[Openais] Misc Corrections

Steven Dake sdake at mvista.com
Wed Oct 27 17:57:51 PDT 2004


Great work Daniel!

When its finished I will commit it to the source tree and also add it to
the web.

Thanks
-steve

On Wed, 2004-10-27 at 17:52, Daniel Stodden wrote:
> On Wed, 2004-10-27 at 15:34 -0700, Steven Dake wrote:
> > Daniel,
> > 
> > It looks like you know more about bk then I do :) 
> > 
> > You ask an excellent question...
> > 
> > I propose we formalize your suggestion for submitting patches:
> > 
> > 1. Developers create diff -uNr against some baseline so it may be
> > reviewed on the mailing list.
> > 
> > 2. Comments are resolved until final diff is approved.
> > 
> > 3. Once final diff is approved, bk sendpatch is used to send a patch to
> > the mailing list.
> > 
> > 4. Patch creater requests this patch is the final patch to be applied
> > and matches the diffs.
> > 
> > 5. Maintainer of service (or me) applies patches.  Any merge problems
> > that cannot be resolved may require patch creator's involvement.
> > 
> > All changes even by maintainers should be posted on the mailing list. 
> > If there are issues with the changes they will either not be applied or
> > a bug can be opened to resolve the remaining issues later. (we have done
> > something like this for logging which isn't quite complete, but its much
> > better now to have something then to be perfect).
> 
> okay, this is good. i've started on a bitkeeper howto in order to
> explain how this is supposed to work in bk terms.
> 
> ideally, we'd get a copy on the homepage or somewhere similar. this
> should make things a little easier for anyone to join.
> 
> this won't get finished tonight, though :P. see below.
> 
> 
> ======================================================================
>                    OpenAIS BitKeeper HOWTO
> ======================================================================
> 
> 1. Getting the source
> 
> To get the OpenAIS source through bitkeeper, create a clone of the
> OSDL bitkeeper repository:
> 
> 	cd ~/src
> 	bk clone bk://bk.osdl.org/openais ais-upstream
> 
> This creates a new directory 'ais-upstream' in your current working
> directory. Your naming may vary.
> 
> If you just intend to build from the head of the official bk tree,
> proceed to step 3.
> 
> 
> 2. Preparing for changes
> 
> Working with BitKeeper is all about separating changes by issue. For
> each item you are going to work on, create another clone of your
> original clone.
> 
> 	# Hunt the crasher
> 	bk clone -l ais-upstream ais-bugfixes
> 
> 	# Implement another service
> 	bk clone -l ais-msg ais-msg
> 
> 	# Stuff nobody besides me will ever use
> 	bk clone -l ais-upstream ais-privatehacks
> 
> The '-l' option makes BK use hard links where possible in order to
> save disk space.
> 
> Conceptually, this leaves you with a tree of interconnected
> repositories like the one below:
> 
>                   ais-upstream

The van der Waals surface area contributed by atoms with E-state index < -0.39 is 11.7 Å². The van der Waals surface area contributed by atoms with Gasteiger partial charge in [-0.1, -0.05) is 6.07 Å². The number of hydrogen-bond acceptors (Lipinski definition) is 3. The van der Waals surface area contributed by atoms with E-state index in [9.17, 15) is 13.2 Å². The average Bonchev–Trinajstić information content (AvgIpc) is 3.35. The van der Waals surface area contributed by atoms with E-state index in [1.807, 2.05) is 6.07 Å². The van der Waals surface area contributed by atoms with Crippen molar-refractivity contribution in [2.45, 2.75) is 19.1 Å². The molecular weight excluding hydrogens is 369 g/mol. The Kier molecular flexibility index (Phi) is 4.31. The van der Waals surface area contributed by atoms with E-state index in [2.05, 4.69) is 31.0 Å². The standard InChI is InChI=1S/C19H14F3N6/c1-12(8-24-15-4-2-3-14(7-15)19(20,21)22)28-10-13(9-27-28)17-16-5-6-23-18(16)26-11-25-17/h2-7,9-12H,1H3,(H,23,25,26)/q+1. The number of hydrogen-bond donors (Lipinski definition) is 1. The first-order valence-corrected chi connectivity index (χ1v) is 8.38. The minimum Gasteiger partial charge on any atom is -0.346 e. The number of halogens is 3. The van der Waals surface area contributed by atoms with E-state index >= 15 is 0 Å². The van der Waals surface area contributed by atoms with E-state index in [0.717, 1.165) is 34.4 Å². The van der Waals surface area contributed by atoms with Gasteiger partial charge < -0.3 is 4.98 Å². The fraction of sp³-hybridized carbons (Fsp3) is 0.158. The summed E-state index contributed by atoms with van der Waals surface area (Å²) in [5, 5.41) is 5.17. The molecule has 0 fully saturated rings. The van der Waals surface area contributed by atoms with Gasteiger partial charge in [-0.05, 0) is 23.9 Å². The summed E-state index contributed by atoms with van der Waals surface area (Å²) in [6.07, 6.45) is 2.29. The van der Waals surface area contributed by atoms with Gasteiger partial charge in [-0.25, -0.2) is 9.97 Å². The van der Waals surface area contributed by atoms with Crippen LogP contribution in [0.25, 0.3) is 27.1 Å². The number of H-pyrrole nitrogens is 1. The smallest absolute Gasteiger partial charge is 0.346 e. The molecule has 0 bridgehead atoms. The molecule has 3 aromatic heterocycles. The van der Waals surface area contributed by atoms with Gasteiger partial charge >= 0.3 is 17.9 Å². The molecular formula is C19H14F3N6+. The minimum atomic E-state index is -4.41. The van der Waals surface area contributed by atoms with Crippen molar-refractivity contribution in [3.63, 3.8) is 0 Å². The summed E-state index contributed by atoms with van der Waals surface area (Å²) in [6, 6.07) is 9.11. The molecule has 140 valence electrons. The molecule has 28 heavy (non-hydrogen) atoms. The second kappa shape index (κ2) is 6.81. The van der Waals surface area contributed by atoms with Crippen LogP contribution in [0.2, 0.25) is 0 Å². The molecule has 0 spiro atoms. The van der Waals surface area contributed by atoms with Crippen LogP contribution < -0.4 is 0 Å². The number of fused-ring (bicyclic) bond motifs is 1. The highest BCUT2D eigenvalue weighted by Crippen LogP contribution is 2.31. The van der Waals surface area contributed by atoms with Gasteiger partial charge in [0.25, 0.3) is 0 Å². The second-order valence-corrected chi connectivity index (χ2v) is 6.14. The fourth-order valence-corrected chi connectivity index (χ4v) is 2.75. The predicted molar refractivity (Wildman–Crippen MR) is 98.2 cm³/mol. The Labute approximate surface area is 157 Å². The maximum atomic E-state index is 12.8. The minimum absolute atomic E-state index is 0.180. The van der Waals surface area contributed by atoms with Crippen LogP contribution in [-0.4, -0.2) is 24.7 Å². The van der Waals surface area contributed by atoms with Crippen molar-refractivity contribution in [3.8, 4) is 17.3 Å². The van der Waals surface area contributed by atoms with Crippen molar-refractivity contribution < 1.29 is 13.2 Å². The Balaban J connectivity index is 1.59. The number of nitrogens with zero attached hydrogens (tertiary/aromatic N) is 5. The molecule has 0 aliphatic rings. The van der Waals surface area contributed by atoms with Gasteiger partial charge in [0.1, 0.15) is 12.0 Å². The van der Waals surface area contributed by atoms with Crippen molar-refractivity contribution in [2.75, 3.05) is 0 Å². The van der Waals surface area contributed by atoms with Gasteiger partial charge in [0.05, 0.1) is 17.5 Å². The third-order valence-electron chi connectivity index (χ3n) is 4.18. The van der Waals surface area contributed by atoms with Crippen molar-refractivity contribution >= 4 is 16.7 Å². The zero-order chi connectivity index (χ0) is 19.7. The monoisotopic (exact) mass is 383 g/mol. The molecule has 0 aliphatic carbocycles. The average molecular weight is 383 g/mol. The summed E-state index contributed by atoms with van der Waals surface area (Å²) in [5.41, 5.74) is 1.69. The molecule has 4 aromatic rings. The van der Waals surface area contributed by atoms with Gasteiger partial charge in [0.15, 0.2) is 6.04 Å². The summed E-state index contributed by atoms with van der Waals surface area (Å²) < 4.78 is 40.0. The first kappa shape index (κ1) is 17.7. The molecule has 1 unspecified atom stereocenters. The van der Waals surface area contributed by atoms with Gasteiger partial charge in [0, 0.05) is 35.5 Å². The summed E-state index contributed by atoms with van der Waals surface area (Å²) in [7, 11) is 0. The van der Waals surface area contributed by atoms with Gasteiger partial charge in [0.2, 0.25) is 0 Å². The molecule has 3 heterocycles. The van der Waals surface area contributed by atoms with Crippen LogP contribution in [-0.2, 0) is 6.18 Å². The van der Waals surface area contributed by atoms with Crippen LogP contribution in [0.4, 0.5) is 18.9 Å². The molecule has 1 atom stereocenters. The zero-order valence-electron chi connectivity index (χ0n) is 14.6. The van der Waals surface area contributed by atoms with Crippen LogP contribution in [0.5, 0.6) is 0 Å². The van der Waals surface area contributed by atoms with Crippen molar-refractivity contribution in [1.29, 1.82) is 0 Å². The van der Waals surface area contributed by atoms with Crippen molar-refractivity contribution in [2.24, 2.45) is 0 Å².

>                    /   |   \
>                   /    |    \
>                  /     |     \
>    ais-privatehacks ais-msg  ais-bugfixes
> 
> When receiving updates later on, one advantage of such a setup is that
> you need to pull from the OSDL parent only once. Other repositories
> are fed from their immediate, local parent.
> 
> # FIXME: steal some more stuff from linux-bk-howto
> 
> 3. Where are the files?
> 
> After cloning, your tree still looks empty.
> 
> If you just want to build and/or install, the simplest way to do so is
> 
> 	make GET="bk get"
> 
> This will enable GNU make to checkout all the files it needs
> automagically (including the missing Makefile). Note that this turns all
> source files into intermediate targets, so the source will be removed
> after the build process is finished with them, leaving you with a few
> object files and executables afterwards.
> 
> If you want to browse the tree instead (or have use a make without
> builtin SCCS support) issue the following command:
> 
> 	bk -r co
> 
> This checks out all the files like you are probably used to.
> 
> 
> 4. Hacking the source
> 
> The 'co' command leaves you with read-only copies. In order to edit
> a file, try
> 
> 	bk edit <filename>
> 
> Alternatively, a
> 
> 	bk -r edit
> 
> will check out all the entiry tree in read/write mode. Be careful not
> to mix changes which do not belong into the same category.
> 
> 
> 5. Creating a ChangeSet
> 
> If you're finished with a respective piece of work, create a
> changeset. A changeset is a collection of changed files. The simple
> way to collect these files is by issuing
> 
> 	bk citool
> 
> This starts up a graphical tool showing all the files you've changed
> so far. Comment all the individual changes to files
> ('deltas'). Acceptance of your patch will depend on thorough
> comments. Once all the desired deltas are commented and selected for
> commit, you should add a ChangeSet comment. Press 'Commit' to complete
> the process. More information on how to work with citool is provided
> with the BitKeeper documentation:
> 	
> 	bk help citool
> 
> 6. Updating your tree
> 
> Depending on the time spent between steps 4. to 5., there may be
> pending changes at the official repository other developers applied
> concurrently. Use
> 
> 	bk pull ... 			# FIXME
> 
> to apply these changes. The 'bk pull' command will only proceed on a
>  clean tree bla bla bla...
> 
> 
> 7. Seeking review
> 
> ...
> 	bk -r diffs -u			# FIXME
> 
> 	bk rset .. | bk diffs -		# FIXME
> 
> ...
> 
> 8. Submit
> 
> ...
> 
> 	bk send  openais at lists.osdl.org   #FIXME
> 
> ...
> 
> 
> 
> suggestions not just welcome but begged for.
> 
> regards,
> daniel
> 
> 
> ______________________________________________________________________
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> http://lists.osdl.org/mailman/listinfo/openais




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